Remember that time we found out that we’d been paying gender-discriminatory taxes for our entire menstrual lives? For me, absorbing the shock of that hot-pink factoid felt similar to the moment I learned that female Representatives only got their own women’s restroom off the Capitol’s House floor in…2011. The first woman entered Congress in 1917; that means it took 94 years for male politicians to get their act together and give women a bathroom (or 206 years, if you consider that men founded the bicameral legislature — House and Senate — in 1787).
Here’s the breakdown: Unless you live in Maryland, Massachusetts, Minnesota, Pennsylvania, New Jersey, or (as of last month) New York, you’re paying taxes on your tampons, pads, and other feminine hygiene products. How is it legal to charge women money for the biological privilege of having cramps, you ask? Taryn Hillin of Fusion explains:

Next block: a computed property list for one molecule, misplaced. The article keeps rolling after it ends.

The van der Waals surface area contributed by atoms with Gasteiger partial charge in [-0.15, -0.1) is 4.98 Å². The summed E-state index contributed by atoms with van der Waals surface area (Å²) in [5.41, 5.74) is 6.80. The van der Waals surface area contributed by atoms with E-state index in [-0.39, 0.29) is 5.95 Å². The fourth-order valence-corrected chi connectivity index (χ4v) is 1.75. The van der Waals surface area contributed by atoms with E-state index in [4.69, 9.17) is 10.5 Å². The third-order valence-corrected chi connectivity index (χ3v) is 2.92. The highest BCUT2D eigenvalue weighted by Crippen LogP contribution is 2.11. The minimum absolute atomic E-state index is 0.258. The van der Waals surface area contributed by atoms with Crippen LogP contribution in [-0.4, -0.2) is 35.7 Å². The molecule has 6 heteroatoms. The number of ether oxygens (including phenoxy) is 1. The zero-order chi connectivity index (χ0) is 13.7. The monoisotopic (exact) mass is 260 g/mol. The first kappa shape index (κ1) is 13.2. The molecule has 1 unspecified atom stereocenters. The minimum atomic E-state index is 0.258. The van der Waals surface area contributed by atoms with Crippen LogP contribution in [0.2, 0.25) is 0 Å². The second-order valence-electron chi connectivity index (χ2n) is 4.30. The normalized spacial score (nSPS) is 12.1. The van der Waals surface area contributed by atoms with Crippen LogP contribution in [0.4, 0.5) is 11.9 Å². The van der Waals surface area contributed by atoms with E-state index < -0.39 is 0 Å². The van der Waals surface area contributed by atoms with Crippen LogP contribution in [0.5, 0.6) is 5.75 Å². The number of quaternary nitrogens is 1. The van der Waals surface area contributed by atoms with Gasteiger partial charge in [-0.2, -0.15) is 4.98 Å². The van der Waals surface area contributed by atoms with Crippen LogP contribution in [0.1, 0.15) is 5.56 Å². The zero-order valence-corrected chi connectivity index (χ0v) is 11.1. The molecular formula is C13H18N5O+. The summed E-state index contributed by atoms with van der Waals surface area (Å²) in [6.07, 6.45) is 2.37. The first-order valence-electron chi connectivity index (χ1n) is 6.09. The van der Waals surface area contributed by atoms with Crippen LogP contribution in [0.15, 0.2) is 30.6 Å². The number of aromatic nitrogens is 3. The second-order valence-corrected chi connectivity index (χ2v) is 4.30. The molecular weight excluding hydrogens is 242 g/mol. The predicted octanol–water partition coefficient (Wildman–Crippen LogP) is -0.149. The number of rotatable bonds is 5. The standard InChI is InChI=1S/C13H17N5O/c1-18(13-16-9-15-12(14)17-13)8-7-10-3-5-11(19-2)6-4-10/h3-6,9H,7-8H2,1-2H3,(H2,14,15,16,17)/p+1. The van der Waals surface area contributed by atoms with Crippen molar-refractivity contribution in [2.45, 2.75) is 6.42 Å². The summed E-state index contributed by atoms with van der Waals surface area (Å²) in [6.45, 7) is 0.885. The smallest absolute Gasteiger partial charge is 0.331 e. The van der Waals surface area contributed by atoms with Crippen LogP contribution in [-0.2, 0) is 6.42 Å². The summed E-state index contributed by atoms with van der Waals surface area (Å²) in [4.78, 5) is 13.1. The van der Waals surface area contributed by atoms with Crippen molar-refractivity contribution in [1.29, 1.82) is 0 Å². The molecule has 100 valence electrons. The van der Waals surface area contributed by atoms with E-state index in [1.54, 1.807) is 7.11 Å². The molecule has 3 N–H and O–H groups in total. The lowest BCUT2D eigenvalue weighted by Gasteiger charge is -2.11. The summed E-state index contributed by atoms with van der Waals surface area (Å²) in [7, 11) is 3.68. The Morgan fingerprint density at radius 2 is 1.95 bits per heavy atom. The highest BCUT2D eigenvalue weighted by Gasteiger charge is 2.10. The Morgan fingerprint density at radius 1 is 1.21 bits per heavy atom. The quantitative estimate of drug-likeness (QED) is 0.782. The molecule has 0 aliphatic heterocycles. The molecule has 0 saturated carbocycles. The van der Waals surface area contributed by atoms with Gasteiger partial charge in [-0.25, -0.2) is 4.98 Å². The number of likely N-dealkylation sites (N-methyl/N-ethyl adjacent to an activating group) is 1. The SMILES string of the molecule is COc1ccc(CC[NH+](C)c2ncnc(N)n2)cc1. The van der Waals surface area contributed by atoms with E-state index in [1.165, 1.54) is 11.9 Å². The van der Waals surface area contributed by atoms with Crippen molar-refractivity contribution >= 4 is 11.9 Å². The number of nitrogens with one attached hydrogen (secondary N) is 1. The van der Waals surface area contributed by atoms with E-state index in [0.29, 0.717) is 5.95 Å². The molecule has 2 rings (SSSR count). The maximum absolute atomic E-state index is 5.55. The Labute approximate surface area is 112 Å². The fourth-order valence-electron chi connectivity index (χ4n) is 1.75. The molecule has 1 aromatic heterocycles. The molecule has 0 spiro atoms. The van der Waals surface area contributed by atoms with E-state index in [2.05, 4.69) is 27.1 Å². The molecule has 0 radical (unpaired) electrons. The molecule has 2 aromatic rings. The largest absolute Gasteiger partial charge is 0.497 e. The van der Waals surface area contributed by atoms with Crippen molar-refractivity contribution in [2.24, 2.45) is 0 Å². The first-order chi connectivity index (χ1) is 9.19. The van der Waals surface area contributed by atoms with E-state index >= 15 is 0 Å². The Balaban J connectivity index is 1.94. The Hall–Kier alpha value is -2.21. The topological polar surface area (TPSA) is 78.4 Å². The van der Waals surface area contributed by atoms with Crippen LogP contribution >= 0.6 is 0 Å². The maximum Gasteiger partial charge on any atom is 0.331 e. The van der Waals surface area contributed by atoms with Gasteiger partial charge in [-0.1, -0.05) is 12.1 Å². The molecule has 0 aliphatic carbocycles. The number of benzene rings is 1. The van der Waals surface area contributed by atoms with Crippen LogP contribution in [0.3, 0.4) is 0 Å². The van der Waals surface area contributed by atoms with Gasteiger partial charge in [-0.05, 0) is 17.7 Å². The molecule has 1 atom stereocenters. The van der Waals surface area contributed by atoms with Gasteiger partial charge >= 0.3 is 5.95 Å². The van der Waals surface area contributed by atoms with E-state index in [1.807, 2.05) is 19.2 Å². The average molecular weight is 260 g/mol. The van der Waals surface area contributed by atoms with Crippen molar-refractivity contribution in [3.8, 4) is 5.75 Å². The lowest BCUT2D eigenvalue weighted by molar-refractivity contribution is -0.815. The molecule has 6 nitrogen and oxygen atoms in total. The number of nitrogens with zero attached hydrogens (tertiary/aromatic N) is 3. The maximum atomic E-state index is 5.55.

Most states tax all “tangible personal property” but make exemptions for select “necessities” (non-luxury items). Things that are considered necessities usually include groceries, food stamp purchases, medical purchases (prescriptions, prosthetics, some over-the-counter drugs), clothes (in some states), and agriculture supplies. The lists of exemptions vary from state to state.
Yeah. Not even President Obama was aware that this systemic, utterly bat-sh*t financial discrimination was going on? Thank you, Ingrid Nilsen. Because it’s so badass, I’m including the viral clip of her interview with the President this January. Though the first bill Obama signed into effect as President was the Lily Ledbetter Act (high-five, dude), Barry wasn’t able to answer for the legal reasoning behind imposing a luxury tax on a necessary, medical item for women. Start watching at the three-minute mark:
When I get mad, I go rational. I want to know the exact dimensions of the hole that the government burned in my pocket by taxing my Aunt Rose. According to California Assemblymember Cristina Garcia‘s press release when she introduced a bill to end the tampon tax in her state, women pay $7 in tampon taxes each month. In just one year, in just one state, women are paying $20 million in taxes for their periods. If we assume that one woman menstruates monthly for 40 years, she pays $3,360 in luxury taxes over her lifetime. For having a fully-functional vagina.